Now, hurting the feelings of BBC leaders is not the issue here. The issue is why there is such a strong agenda of negativity in sectors of the UK media against an institution revered around the world and (as every poll seems to suggest) loved by the public? (Read the report – he quotes figures.) By the time he has a go at Sky and the Murdoch Empire, it is clear that he is suspicious of the motives behind criticism from certain quarters.

Secondly, Thompson talks up the wider broadcasting field and stresses the need for a strong Channel 4, a strong ITV and a strong independent sector. Yet, he sees that strength lying in the commissioning of and investment in excellent British creative programming. Why? In order that all people have access to the best  and that we are not reduced to a lowest common denominator culture in which we simply buy in – regardless of quality – what everybody else is making abroad:

Exceptional per capita investment in new production has meant that we have a far bigger position in the most expensive forms of TV drama, comedy, landmark factual not a sufficient condition for producing the best TV in the world, but it is a necessary one.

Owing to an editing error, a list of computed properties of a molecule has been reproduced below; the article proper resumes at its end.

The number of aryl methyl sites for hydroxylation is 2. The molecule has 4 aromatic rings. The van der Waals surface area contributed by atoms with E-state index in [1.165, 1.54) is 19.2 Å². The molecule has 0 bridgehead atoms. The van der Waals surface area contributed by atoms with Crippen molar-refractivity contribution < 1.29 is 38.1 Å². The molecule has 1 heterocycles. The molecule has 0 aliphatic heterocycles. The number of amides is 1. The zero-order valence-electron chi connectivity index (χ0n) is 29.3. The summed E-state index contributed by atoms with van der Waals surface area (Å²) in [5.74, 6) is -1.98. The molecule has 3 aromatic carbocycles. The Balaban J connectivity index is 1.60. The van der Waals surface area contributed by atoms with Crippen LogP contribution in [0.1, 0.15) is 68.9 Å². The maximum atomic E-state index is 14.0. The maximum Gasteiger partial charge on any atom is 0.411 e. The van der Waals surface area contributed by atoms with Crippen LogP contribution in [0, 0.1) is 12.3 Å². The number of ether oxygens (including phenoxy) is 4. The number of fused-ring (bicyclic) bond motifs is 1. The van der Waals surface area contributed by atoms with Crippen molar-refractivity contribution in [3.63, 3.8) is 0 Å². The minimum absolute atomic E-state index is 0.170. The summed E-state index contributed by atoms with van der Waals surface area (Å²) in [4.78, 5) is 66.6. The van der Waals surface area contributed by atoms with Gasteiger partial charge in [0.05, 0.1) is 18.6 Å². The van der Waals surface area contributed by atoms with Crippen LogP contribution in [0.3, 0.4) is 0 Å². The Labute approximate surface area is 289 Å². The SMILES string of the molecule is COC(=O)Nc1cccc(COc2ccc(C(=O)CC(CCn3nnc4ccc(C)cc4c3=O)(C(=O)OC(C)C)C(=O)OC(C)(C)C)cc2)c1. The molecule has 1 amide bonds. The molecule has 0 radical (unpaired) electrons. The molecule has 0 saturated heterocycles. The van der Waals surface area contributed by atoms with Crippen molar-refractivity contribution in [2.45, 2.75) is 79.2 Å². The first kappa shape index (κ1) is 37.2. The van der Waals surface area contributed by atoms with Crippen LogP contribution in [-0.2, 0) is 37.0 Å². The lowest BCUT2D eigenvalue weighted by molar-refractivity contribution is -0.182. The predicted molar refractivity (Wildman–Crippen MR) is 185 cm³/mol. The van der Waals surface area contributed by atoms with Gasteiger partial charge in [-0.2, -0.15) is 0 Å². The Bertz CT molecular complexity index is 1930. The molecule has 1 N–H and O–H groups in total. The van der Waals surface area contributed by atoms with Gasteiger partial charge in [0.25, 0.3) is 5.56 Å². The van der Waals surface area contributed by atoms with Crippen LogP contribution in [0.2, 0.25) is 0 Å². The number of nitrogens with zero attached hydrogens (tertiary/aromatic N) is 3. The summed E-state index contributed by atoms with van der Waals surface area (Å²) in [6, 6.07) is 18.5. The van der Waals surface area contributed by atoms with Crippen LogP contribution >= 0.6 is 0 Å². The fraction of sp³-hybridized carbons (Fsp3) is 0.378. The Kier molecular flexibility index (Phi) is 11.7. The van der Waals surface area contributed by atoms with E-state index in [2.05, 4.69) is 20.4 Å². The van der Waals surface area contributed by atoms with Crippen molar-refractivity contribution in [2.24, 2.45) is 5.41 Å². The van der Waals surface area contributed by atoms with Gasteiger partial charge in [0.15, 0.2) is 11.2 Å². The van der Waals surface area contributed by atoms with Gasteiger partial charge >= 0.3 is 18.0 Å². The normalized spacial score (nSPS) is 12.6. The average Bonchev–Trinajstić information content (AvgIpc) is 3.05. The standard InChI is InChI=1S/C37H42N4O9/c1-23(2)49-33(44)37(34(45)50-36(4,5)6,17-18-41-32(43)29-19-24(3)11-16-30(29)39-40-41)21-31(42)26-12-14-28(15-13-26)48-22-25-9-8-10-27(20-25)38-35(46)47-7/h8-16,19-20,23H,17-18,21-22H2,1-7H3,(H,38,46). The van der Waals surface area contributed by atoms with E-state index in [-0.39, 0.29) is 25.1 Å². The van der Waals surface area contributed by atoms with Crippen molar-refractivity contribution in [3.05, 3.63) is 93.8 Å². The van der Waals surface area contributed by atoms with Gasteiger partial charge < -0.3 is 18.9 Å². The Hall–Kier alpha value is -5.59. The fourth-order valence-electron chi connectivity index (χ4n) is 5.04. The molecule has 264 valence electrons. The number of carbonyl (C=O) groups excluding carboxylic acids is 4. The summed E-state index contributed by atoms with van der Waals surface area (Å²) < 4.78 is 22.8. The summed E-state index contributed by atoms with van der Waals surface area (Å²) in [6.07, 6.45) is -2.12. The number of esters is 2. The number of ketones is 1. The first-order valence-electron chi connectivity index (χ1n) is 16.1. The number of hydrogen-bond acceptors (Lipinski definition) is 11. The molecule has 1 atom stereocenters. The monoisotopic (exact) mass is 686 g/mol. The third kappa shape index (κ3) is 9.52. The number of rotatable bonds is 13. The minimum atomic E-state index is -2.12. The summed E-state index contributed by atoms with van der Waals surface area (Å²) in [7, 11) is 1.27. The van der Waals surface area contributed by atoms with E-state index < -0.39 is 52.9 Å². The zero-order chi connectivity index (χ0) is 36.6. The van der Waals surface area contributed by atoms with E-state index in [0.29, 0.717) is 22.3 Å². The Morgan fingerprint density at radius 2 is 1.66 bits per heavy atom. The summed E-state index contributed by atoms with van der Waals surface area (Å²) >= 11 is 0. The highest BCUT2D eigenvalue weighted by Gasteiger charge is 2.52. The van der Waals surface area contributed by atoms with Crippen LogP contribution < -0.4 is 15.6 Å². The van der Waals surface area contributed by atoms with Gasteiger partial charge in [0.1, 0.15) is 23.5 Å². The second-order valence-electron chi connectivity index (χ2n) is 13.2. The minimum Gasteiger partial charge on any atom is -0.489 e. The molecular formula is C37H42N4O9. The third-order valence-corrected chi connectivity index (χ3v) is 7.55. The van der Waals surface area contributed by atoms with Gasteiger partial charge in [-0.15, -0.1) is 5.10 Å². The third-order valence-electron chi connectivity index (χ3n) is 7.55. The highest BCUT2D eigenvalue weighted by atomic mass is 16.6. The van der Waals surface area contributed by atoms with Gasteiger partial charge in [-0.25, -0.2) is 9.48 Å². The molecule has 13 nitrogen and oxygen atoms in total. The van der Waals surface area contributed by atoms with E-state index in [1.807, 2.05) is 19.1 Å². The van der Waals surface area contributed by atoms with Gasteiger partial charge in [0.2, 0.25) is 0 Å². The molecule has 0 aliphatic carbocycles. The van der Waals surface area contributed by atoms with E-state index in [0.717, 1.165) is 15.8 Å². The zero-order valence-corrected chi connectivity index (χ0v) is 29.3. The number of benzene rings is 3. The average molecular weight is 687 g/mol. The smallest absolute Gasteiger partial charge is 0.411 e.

As everyone knows, much of that investment derives from direct and indirect public intervention. Free market purists claim that, if you reduced or eliminated this intervention, the market would simply fill the gap. But look around the world. There are plenty of countries where public intervention is on the wane – licence fees cut, public broadcasters in decline – but in no country anywhere has the market stepped up to replace the lost programme investment.

But do not believe anyone who claims that cutting the licence fee is a way of growing the creative economy or that the loss in programme investment which would follow a substantial reduction in the BBC’s funding could be magically made up from somewhere else. It just wouldn’t happen. A pound out of the commissioning budget of the BBC is a pound out of UK creative economy. Once gone, it will be gone forever.

Thompson makes his case strongly, but the speech needs to be read as a whole and only then addressed critically. The BBC faces significant challenges, but it needs people at the top who believe in it, are not afraid of fighting for it and can articulate a vision for its confident role in the emerging digital world. It feels to me like we have heard a strong first strike. We need more.